Railway Children Nursery

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About Railway Children Nursery

Name Railway Children Nursery
Ofsted Inspections
Address The Station Masters House, 61 Station Road, KETTERING, Northamptonshire, NN15 7HJ
Phase Childcare on Non-Domestic Premises, Full day care
Gender Mixed
Local Authority NorthNorthamptonshire
Highlights from Latest Inspection

What is it like to attend this early years setting?

The provision is good

The welcoming staff support children to feel happy and secure at this friendly nursery. Children form secure attachments with the staff, who know children's interests well.

Staff provide cuddles and reassurance for babies as they look at books and sing songs together. Staff support older children to consider each other and work together as they use cushions and blankets to make a pretend bed for their teddies. Staff enthusiastically read stories with puppets, and toddlers laugh as they listen.

Staff provide a varied curriculum, with a focus on physical activity both inside and out. For example, when toddlers want to pr...actise large-muscle movements, staff encourage them to shake, jog, stretch and dance to music. Staff support older children in smaller groups to learn early literacy, such as phonics songs.

Children practise writing on the board outside, and they recognise and name letter sounds, demonstrating that they remember what they have learned. Staff teach children early mathematics skills. For example, children talk about measuring the water as they fill tubes and pipes in the garden.

Staff support older children to learn about growing. Children set tomato plants in pots. Staff talk about the long roots and how to help the plants to grow.

What does the early years setting do well and what does it need to do better?

The manager has a clear vision and offers a varied curriculum. She emphasises promoting children's curiosity and outdoor learning. For example, staff support children with their physical development.

Babies practise their first steps as they hold staffs' hands to explore the garden. Staff encourage toddlers to practise their physical skills as they run and stomp in the garden. They pretend that a character from the book that they are looking at is chasing them.

The manager uses extra funding to ensure that children with special educational needs and/or disabilities are well supported.Staff support babies to strengthen their hand-eye coordination. Babies help lift the flaps on a book and explore craft materials.

Babies make marks with paint dabbers. However, staff interrupt babies who are engaged in play elsewhere to join in with the craft activity. Staff do not recognise when to allow time for babies to explore their own purposeful play that is matched to their interests.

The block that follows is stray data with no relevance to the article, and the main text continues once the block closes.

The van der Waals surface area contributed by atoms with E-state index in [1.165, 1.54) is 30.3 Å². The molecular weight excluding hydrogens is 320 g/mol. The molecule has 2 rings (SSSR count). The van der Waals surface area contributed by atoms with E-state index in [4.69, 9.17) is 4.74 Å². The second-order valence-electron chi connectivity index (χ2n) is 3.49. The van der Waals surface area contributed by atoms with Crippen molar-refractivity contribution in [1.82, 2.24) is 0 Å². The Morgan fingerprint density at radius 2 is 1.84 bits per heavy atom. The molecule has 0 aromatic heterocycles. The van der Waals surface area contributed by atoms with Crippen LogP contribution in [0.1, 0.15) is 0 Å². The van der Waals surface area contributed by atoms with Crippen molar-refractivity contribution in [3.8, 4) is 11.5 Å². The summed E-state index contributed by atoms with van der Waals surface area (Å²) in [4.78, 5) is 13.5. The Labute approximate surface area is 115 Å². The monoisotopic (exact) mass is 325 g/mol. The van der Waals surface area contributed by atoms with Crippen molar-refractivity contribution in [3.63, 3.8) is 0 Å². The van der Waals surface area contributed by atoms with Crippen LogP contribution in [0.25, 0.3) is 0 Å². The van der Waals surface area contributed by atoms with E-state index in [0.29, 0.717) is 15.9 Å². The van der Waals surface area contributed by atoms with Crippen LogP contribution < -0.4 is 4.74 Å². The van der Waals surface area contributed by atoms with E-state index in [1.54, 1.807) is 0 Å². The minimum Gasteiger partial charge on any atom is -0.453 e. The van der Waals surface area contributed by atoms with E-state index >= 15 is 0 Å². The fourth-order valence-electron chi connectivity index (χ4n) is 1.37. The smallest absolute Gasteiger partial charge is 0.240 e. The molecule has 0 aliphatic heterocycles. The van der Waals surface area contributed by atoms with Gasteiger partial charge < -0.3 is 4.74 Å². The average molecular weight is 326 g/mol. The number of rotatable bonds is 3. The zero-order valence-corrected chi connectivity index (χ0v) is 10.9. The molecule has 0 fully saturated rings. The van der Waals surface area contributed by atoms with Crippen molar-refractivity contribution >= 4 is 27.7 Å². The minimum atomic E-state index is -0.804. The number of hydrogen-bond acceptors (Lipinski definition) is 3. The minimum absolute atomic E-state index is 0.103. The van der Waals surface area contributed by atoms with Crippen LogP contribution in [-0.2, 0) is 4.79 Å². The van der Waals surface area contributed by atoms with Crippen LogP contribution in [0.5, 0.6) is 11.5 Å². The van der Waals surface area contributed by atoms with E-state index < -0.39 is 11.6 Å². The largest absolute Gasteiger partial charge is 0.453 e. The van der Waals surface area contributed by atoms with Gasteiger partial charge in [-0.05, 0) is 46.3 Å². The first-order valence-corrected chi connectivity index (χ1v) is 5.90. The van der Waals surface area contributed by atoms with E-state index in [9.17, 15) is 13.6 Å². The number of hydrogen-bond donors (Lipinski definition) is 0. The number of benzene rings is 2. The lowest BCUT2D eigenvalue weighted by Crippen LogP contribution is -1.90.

Staff promote children's emotional health and swiftly recognise children who may need help. When children arrive, they can select an emotion face. Staff use this information and talk to children about how they are feeling.

Older children learn to work together as staff help them to mix sand in containers to make pretend porridge.Staff support children to do things for themselves. For example, babies find their shoes and point to their coat to get ready to go outside.

Older children roll up their sleeves before washing their hands for lunch, and they pour their own milk and select their own cutlery.Staff provide choices for children, such as to play inside or out. As a result, children are highly engaged and motivated in their learning and behave well.

Children listen to staff instructions to put toys away at tidy-up time. Staff encourage children to line up and wait to wash their hands. They remind them to use good manners, such as not speaking with food in their mouth.

The manager reflects on the staff's practice. She spends time directly alongside the children and staff to observe staff interactions. Staff meet to discuss and consider new practice ideas and state that they feel well supported by the manager.

The manager provides staff training and guidance to ensure ongoing improvement. For example, she recently supported staff to learn about higher-quality interactions for babies.Parents speak highly of the nursery and state that they feel supported, involved and informed.

For example, staff ask parents to share videos on children's experiences from home. They use this information to plan activities around children's interests and enhance conversations with the children. Staff communicate with parents online and face to face.

They meet to discuss children's learning and their next steps.


The arrangements for safeguarding are effective.Staff have a sound knowledge of safeguarding and know what signs of abuse to look for.

They know the procedures to follow if they have a concern regarding a child's well-being. Staff are aware of safeguarding issues, such as female genital mutilation and radicalisation. Staff attend regular training to keep their safeguarding knowledge up to date.

Robust recruitment and induction procedures are in place to ensure staff are suitable to carry out their roles. Children are well supervised in both the indoor and outdoor environments to ensure they remain safe.

What does the setting need to do to improve?

To further improve the quality of the early years provision, the provider should: strengthen the support for staff to recognise when to allow time for babies to explore purposeful play, matched to babies' interests and what they need to learn next.

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